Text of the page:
Excel P-Value (Table of Content)
P-Value in Excel
- P-Value, also known as probability value, is used to understand the statistical significance of a finding.
- P-Value is used to test whether the Null Hypothesis is valid. If the P-Value indicates that the null hypothesis is unlikely, then this makes us believe that the alternative hypothesis might be true. In short, it enables us to determine if the obtained results are the result of chance or show that the two things we are testing are unrelated. P-Value is therefore an investigator rather than a judge.
- A P-Value is a number between 0 and 1, but it’s simpler to think of it in terms of percentages, such as 5% for a P-Value of 0.05. A smaller Pvalue leads to the rejection of the null hypothesis.
- Finding P-Value for correlation in excel is a relatively straightforward process, but there is no single function for the task; we will see the example for the same.
- The formula to calculate the P-Value is TDIST(x, deg_freedom, tails)
- When we are comparing two things with each other, then the null hypothesis is the assumption that there is no relation between those things.
- Before comparing two things with each other, we need to prove that there is some relation that exists between these two.
- When a P-Value rejects the null hypothesis, we can say that it has good chances for both things we are comparing to each other.
How to Calculate P-Value in Excel?
Let’s understand how to calculate P-Value in Excel by using relevant examples.
P-Value in Excel – Example #1
In this example, we will calculate P-Value in Excel for the given data.
- As per the image below, you can see that we have collected data of cricketers and the runs they have made in a particular series.
- For this, we need another tail; we have to get the expected runs to be scored by each batsman.
- We will find the average runs for each player for the expected runs column by dividing our sum of counts by the sum of runs as follows.
- Here we have found the expected value by dividing our sum of counts by the sum of runs. Basically average, and in our case, it’s 63.57.
- As we can see from the table, we have added the column for expected runs by dragging the formula used in cell C3.
Now to find P-Value for this particular expression, the formula for that is TDIST(x, deg_freedom, tails).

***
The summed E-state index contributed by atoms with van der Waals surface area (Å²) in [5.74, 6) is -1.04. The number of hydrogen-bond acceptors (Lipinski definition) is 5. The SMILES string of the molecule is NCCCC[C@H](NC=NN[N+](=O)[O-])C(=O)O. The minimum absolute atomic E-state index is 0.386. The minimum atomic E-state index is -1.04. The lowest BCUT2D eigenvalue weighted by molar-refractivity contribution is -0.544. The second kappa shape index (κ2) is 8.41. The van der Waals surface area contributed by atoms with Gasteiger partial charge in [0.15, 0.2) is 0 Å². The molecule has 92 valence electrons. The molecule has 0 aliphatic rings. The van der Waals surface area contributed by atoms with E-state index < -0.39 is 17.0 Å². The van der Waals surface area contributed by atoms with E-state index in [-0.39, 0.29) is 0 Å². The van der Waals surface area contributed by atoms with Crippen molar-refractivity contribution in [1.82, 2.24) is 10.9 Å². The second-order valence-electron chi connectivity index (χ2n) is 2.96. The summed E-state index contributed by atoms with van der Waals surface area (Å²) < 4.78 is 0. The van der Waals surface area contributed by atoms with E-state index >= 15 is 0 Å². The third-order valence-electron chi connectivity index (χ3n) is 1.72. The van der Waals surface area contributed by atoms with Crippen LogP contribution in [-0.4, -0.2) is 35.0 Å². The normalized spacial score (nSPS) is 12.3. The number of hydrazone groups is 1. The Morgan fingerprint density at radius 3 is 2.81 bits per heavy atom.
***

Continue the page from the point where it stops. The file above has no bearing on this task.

- x = range of our data, which are runs
- deg_freedom = range of the data of our expected values.
- tails = 2, as we want the answer for two tails.
- From the above image, we can see that the results we got are nearly 0.
- So for this example, we can say that we have strong evidence in favor of the null hypothesis.
P-Value in Excel – Example #2
- Here let’s assume some values to determine the support against qualifying the evidence.
- For our formula =TDIST(x, deg_freedom, tails).
- Here if we take x=t (test statistics), deg_freedom = n, tail = 1 or 2.
- Here as we can see the results, if we convert it into percentages, it’s 27.2%.
Similarly, you can find the P-Values by this method when values of x, n, and tails are provided.
P-Value in Excel – Example #3
Here we will see how to calculate P-Value in excel for Correlation.
- While in excel, there isn’t a formula that gives a direct value of the correlation’s associated P-Value.
- So we have to get P-Value from correlation. Correlation is r for P-Value as we have discussed before, to find P-Valuepvalue we have to find after getting correlation for the given values.
- To find a correlation, the formula is CORREL(array1,array2)
- From the correlation equation, we will find test statistics r. We can find t for P-Value.
- To derive t from r the formula t= (r*sqrt(n-2))/(sqrt(1-r^2)
- Now, suppose n (no. Of observation) is 10 and r=0.5
- From the above image, we have found t = 1.6329…
- Now to assess the significant value associated with t, simply use the TDIST function.
- So the P-Value we have found for the given correlation is 0.1411.
- From this method, we can find the P-Value from the correlation, but after finding the correlation, we have to find t, and then after, we will be able to find the P-Value.
- A/B testing is rather a regular example than an excel example of a P-Value.
- Here we are taking an example of a product launch event organized by a telecom company:
- We are going to categorize the data or engage people with historical data and observed data. Historical data in the sense of the expected people as per the past launch events.
Test: 1 Expected Data:
Total Visitors: 5,000
Test: 2 Observed Data:
Total Visitors: 7,000
- Now to find x2, we have to use the chi-squared formula, in mathematical its addition of (observed data – Expected)2/ Expected.
- For our observations its x2 = 1000
- Now, if we check our result with a chi-squared chart and just run through, our chi-squared score of 1000 with a degree of freedom 1.
- As per the above chi-squared table, the idea is we’ll move from left to right until we find a score that corresponds to our scores. Our approximate P-Value is then the P value at the top of the table aligned with your column.
- For our test, the score is very much high than the highest value in the given table of 10.827. So we can assume that P-Value for our test is less than 0.001 at least.
- If we run our score through GraphPad, we will see its value is less than 0.00001.
Things To Remember About P-Value in Excel
- P-Value involves measuring, comparing, and testing all things that constitute research.
- P-Value is not all research; it only helps you understand the probability of your results existing through chance against changed conditions.
- It doesn’t really tell you about causes, magnitude, or identifying variables.
This has been a guide to P-Value in Excel. Here we discussed How to calculate P-Value along with practical examples and a downloadable excel template. You can also go through our other suggested articles –